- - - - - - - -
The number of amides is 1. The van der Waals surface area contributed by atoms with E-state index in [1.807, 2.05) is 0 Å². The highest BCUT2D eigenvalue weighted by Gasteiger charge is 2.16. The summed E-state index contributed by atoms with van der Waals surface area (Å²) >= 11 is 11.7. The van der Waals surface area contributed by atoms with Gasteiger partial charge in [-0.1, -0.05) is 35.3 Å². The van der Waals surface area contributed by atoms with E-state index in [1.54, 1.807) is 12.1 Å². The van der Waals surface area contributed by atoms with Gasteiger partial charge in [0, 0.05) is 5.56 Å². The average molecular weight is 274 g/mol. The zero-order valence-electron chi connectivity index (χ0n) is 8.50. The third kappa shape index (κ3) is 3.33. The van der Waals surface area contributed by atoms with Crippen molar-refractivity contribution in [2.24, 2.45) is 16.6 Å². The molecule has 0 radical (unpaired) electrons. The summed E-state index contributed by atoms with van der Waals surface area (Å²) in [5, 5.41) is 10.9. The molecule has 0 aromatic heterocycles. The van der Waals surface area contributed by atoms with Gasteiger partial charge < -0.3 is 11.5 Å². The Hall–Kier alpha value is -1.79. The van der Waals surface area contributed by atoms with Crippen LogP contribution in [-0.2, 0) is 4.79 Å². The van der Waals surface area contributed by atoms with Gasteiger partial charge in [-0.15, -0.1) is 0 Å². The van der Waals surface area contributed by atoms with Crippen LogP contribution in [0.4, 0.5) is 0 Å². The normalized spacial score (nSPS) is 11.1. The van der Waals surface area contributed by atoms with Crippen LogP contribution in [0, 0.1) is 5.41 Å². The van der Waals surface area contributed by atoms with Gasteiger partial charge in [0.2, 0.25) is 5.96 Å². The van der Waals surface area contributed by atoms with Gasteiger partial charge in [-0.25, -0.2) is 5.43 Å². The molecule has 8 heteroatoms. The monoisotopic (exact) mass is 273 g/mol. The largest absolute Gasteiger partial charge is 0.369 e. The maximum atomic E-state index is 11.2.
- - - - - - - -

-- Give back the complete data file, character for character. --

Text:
The number of amides is 1. The van der Waals surface area contributed by atoms with E-state index in [1.807, 2.05) is 0 Å². The highest BCUT2D eigenvalue weighted by Gasteiger charge is 2.16. The summed E-state index contributed by atoms with van der Waals surface area (Å²) >= 11 is 11.7. The van der Waals surface area contributed by atoms with Gasteiger partial charge in [-0.1, -0.05) is 35.3 Å². The van der Waals surface area contributed by atoms with E-state index in [1.54, 1.807) is 12.1 Å². The van der Waals surface area contributed by atoms with Gasteiger partial charge in [0, 0.05) is 5.56 Å². The average molecular weight is 274 g/mol. The zero-order valence-electron chi connectivity index (χ0n) is 8.50. The third kappa shape index (κ3) is 3.33. The van der Waals surface area contributed by atoms with Crippen molar-refractivity contribution in [2.24, 2.45) is 16.6 Å². The molecule has 0 radical (unpaired) electrons. The summed E-state index contributed by atoms with van der Waals surface area (Å²) in [5, 5.41) is 10.9. The molecule has 0 aromatic heterocycles. The van der Waals surface area contributed by atoms with Gasteiger partial charge < -0.3 is 11.5 Å². The Hall–Kier alpha value is -1.79. The van der Waals surface area contributed by atoms with Crippen LogP contribution in [-0.2, 0) is 4.79 Å². The van der Waals surface area contributed by atoms with Gasteiger partial charge in [-0.15, -0.1) is 0 Å². The van der Waals surface area contributed by atoms with Crippen LogP contribution in [0.4, 0.5) is 0 Å². The normalized spacial score (nSPS) is 11.1. The van der Waals surface area contributed by atoms with Crippen LogP contribution in [0, 0.1) is 5.41 Å². The van der Waals surface area contributed by atoms with Gasteiger partial charge in [0.2, 0.25) is 5.96 Å². The van der Waals surface area contributed by atoms with Gasteiger partial charge in [-0.25, -0.2) is 5.43 Å². The molecule has 8 heteroatoms. The monoisotopic (exact) mass is 273 g/mol. The largest absolute Gasteiger partial charge is 0.369 e. The maximum atomic E-state index is 11.2.